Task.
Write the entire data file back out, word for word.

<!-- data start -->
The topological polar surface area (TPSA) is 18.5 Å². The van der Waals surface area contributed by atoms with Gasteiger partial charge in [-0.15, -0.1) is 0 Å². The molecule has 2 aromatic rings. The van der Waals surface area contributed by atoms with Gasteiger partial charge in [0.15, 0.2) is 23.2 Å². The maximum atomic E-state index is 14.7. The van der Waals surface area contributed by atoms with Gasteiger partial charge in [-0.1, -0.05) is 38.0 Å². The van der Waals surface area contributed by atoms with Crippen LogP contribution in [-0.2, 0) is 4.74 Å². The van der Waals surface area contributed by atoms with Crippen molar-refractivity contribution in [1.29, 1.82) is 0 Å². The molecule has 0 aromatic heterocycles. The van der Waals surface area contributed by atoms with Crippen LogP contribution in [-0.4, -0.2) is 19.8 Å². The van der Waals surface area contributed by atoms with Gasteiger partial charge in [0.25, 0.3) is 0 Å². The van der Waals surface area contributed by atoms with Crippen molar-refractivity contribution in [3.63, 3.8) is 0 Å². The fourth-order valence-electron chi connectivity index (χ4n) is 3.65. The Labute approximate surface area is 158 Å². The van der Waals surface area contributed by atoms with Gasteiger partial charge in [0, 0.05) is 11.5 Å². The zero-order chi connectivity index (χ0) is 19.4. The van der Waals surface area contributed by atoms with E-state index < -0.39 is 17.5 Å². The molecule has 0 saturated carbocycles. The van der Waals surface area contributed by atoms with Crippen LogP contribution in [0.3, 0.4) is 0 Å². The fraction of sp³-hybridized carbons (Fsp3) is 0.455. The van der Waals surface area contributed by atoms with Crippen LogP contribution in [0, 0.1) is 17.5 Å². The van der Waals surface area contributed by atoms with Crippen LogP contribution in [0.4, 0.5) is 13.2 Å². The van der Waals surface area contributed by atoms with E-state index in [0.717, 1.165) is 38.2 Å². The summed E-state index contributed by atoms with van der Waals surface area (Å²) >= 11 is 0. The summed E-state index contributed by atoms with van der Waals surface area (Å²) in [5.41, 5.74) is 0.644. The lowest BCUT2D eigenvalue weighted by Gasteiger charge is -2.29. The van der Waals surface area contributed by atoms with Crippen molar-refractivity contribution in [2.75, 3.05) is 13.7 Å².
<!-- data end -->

The topological polar surface area (TPSA) is 18.5 Å². The van der Waals surface area contributed by atoms with Gasteiger partial charge in [-0.15, -0.1) is 0 Å². The molecule has 2 aromatic rings. The van der Waals surface area contributed by atoms with Gasteiger partial charge in [0.15, 0.2) is 23.2 Å². The maximum atomic E-state index is 14.7. The van der Waals surface area contributed by atoms with Gasteiger partial charge in [-0.1, -0.05) is 38.0 Å². The van der Waals surface area contributed by atoms with Crippen LogP contribution in [-0.2, 0) is 4.74 Å². The van der Waals surface area contributed by atoms with Crippen molar-refractivity contribution in [1.29, 1.82) is 0 Å². The molecule has 0 aromatic heterocycles. The van der Waals surface area contributed by atoms with Crippen LogP contribution in [-0.4, -0.2) is 19.8 Å². The van der Waals surface area contributed by atoms with Gasteiger partial charge in [0.25, 0.3) is 0 Å². The van der Waals surface area contributed by atoms with Crippen molar-refractivity contribution in [3.63, 3.8) is 0 Å². The fourth-order valence-electron chi connectivity index (χ4n) is 3.65. The Labute approximate surface area is 158 Å². The van der Waals surface area contributed by atoms with Gasteiger partial charge in [0, 0.05) is 11.5 Å². The zero-order chi connectivity index (χ0) is 19.4. The van der Waals surface area contributed by atoms with E-state index < -0.39 is 17.5 Å². The molecule has 0 saturated carbocycles. The van der Waals surface area contributed by atoms with Crippen LogP contribution in [0.3, 0.4) is 0 Å². The fraction of sp³-hybridized carbons (Fsp3) is 0.455. The van der Waals surface area contributed by atoms with Crippen LogP contribution in [0, 0.1) is 17.5 Å². The van der Waals surface area contributed by atoms with Crippen LogP contribution in [0.4, 0.5) is 13.2 Å². The van der Waals surface area contributed by atoms with E-state index in [0.717, 1.165) is 38.2 Å². The summed E-state index contributed by atoms with van der Waals surface area (Å²) >= 11 is 0. The summed E-state index contributed by atoms with van der Waals surface area (Å²) in [5.41, 5.74) is 0.644. The lowest BCUT2D eigenvalue weighted by Gasteiger charge is -2.29. The van der Waals surface area contributed by atoms with Crippen molar-refractivity contribution in [2.75, 3.05) is 13.7 Å².